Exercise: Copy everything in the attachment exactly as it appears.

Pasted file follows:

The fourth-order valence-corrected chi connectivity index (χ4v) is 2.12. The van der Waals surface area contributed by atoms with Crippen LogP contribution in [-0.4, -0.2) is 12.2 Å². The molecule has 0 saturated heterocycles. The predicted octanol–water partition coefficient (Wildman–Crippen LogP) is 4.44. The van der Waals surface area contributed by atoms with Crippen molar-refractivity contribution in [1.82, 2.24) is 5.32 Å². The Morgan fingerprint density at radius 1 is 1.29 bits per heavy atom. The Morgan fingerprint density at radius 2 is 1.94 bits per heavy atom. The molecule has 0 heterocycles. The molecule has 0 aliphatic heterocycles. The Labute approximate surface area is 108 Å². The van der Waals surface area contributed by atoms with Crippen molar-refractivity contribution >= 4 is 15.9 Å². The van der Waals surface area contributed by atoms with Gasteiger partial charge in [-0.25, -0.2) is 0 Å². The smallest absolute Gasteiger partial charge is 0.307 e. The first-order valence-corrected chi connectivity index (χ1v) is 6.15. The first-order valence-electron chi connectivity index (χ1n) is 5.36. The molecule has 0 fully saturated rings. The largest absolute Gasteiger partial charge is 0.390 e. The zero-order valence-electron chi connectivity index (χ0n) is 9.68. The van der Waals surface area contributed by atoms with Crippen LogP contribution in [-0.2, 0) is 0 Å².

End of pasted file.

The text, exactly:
The fourth-order valence-corrected chi connectivity index (χ4v) is 2.12. The van der Waals surface area contributed by atoms with Crippen LogP contribution in [-0.4, -0.2) is 12.2 Å². The molecule has 0 saturated heterocycles. The predicted octanol–water partition coefficient (Wildman–Crippen LogP) is 4.44. The van der Waals surface area contributed by atoms with Crippen molar-refractivity contribution in [1.82, 2.24) is 5.32 Å². The Morgan fingerprint density at radius 1 is 1.29 bits per heavy atom. The Morgan fingerprint density at radius 2 is 1.94 bits per heavy atom. The molecule has 0 heterocycles. The molecule has 0 aliphatic heterocycles. The Labute approximate surface area is 108 Å². The van der Waals surface area contributed by atoms with Crippen molar-refractivity contribution >= 4 is 15.9 Å². The van der Waals surface area contributed by atoms with Gasteiger partial charge in [-0.25, -0.2) is 0 Å². The smallest absolute Gasteiger partial charge is 0.307 e. The first-order valence-corrected chi connectivity index (χ1v) is 6.15. The first-order valence-electron chi connectivity index (χ1n) is 5.36. The molecule has 0 fully saturated rings. The largest absolute Gasteiger partial charge is 0.390 e. The zero-order valence-electron chi connectivity index (χ0n) is 9.68. The van der Waals surface area contributed by atoms with Crippen LogP contribution in [-0.2, 0) is 0 Å².